Helen Brewah, R.N. - Southampton, UK

 

This story is my experience caring for a diabetic patient with right below-knee amputation and severe peripheral vascular disease resulting from long-term cigarette smoking.

 

Mary had been recently discharged from a community rehabilitation hospital. Her blood sugars were poorly controlled, as a result of poor eyesight and insight of her diabetes although she had been diagnosed for many years. It appeared that Mary (pseudonym) had a recent amputation for a leg ulcer which was not improving. She smoked up to 20 cigarettes a day and had been smoking over 40 years. Mary was deemed as non-concordant, and agoraphobic. There was also a grade-4 left heel pressure sore and the left heel was at risk of amputation.

 

Mary lives with her partner in a rented council accommodation. Both Mary and her partner were known substance misusers but Mary says she has abstained for 1 year. The couple’s house was cold and unkempt, with no food in the fridge, and the mobile telephone was never charged. This indicated that there may have been issues with their finances and management of funds.

 

On assessment, following informed consent, Mary was able to weight bear on her left leg without much aid. Mary found self-checking her own blood sugars difficult. She was on twice-a-day insulin. The wheelchair allocated to her was of medium standard but used reasonably well. I had a conversation with Mary explaining some of the services that could be made available to her if she consents to them. I explained the benefits of taking part in further physiotherapy in order to enhance her independence. I explained that she will be able to socialize, do her own shopping and prepare her own meals. I explained that the social worker will help with looking at her finances and refer her for a proper financial assessment with a view to ensuring she has satisfactory help to enhance her daily needs such as food, electricity and heating.

 

We also discussed a referral to a diabetic foot clinic so that her left heel could be treated appropriately, and to the diabetic community care team so we can consider prescribing a once-daily insulin. I told her I would commence a discovery chart, where we will look at her dietary intake in relation to exercise, and what her calorific intake was. I also talked to her about referring her to a psychologist. Mary was clear that her partner prepares her meals and that she did not need any help with this, but her weight was low. I discussed referring her to quit smoking and to attend a weekly patient café, where she would socialize with other long term-condition patients. I offered her a hospital bed and a high-risk pressure-relieving mattress.

 

Mary was welcoming of all these interventions and declared she was happy to engage and participate. She consented verbally for all referrals to be made but when I discussed this with her general practitioner, she was sceptical that Mary would engage, and stated her reluctance to refer her to a psychologist. There was not much encouragement at all about most of the actions I had offered.

 

At the time, I felt frustrated that all of this had happened in the first instance, although Mary was a heavy smoker with peripheral vascular disease and poor lifestyle choices. I was also frustrated that she had come out of hospital with another grade 4 left-heel pressure sore with the potential of losing another limb. However, I was optimistic that through integrated working, we would be able to reverse any further risks and prevent further amputations.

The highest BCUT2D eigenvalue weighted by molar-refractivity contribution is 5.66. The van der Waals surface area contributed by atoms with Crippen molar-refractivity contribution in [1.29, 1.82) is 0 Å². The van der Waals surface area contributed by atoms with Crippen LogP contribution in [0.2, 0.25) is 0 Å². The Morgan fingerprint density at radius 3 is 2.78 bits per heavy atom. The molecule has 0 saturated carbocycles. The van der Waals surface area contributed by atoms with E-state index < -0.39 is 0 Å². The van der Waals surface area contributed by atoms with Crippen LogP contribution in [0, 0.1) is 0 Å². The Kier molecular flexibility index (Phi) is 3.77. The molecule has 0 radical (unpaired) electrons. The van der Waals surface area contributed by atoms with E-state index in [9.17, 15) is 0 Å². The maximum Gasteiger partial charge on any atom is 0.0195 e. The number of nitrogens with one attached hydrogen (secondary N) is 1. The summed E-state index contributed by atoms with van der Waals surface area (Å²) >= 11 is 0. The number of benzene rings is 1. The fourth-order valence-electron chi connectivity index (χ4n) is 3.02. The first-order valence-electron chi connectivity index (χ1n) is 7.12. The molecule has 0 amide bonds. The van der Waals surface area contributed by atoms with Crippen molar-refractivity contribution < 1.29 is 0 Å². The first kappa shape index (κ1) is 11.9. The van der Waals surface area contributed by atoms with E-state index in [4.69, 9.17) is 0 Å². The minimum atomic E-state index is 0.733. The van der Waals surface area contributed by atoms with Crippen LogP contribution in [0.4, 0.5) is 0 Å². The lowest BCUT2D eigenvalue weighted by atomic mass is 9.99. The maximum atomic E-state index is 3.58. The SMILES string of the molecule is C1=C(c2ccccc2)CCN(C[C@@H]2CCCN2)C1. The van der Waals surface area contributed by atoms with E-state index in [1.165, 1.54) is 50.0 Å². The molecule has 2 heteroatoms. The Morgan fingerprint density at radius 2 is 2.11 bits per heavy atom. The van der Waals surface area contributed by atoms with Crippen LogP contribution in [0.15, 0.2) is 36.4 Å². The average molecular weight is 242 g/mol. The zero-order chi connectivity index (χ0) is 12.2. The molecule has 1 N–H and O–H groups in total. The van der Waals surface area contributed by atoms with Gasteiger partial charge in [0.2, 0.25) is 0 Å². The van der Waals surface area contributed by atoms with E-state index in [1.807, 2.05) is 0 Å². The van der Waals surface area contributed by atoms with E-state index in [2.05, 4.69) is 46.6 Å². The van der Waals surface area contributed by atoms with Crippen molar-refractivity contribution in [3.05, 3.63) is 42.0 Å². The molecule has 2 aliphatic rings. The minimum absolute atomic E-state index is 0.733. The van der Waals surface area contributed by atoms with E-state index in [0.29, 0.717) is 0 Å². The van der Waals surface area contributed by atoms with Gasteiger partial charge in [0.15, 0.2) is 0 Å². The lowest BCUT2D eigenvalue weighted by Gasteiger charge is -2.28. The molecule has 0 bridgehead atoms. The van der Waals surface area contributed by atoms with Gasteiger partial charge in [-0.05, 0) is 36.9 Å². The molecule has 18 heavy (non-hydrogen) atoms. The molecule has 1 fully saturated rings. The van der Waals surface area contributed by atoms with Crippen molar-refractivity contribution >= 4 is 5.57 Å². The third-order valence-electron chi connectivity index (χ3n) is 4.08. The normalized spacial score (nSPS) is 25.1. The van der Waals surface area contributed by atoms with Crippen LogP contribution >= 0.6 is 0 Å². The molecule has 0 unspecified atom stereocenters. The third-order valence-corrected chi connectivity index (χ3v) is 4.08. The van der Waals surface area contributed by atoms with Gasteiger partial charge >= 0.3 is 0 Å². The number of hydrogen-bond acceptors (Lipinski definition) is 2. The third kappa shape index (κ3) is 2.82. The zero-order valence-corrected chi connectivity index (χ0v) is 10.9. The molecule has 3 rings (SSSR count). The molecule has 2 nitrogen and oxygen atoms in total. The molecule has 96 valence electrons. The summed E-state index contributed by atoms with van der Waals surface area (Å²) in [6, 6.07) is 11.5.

It may have come late, but I was pleased we were able to work together in collaboration with the patient who was engaging fully, contrary to some opinions. I was unhappy about the doctor's lack of optimism but I was pleased to see that the patient became fully concordant. I was determined to offer Mary all necessary options to make her journey a comfortable one. I was hopeful that we could help her to achieve independence and I made all the referrals except the psychologist referral, and ordered the necessary equipment. Of course, alternatively, I could have ignored the needs of the patient, which would have made her dependent. Instead, I made her available options known to Mary, who was then able to make an informed choice with possible optimum outcomes.

 

Mary is now comfortable in a hospital bed and adequate pressure-relieving mattress. The grade-4 left-heel pressure ulcer has not deteriorated further. Smoking cessation is difficult because her telephone is out of order most times. A case conference was held with social services and a financial assessment was done. Mary is now becoming reasonably confident in monitoring her capillary blood sugar, and self-administering her insulin. The GP is considering once-daily insulin. Physiotherapy is in place and Mary has been referred to the amputee clinic with a view to considering a prosthesis. A wheelchair assessment was made, and a suitable wheelchair is on order. The house will be adapted to meet Mary’s needs and the integrated care team will continue to support all of her care needs including care of the grade-4 pressure ulcer.

 

I learned through this experience that critical thinking and analysis is pertinent in the assessment process. I have learned not to be judgemental of anyone and not to listen to hearsay, but rather to engage directly with the patient. All possible options should be offered to the patient, with all necessary choices made available in terms that patients can understand and the benefits of services should be made known as well. A holistic assessment should always be carried out relating how all factors of life can be affected by one failure. I also learned how to rationalize my decision making, while negotiating for optimum care in the face of resistance and Mary’s case study will now be used in our team’s facilitating learning sessions.

 

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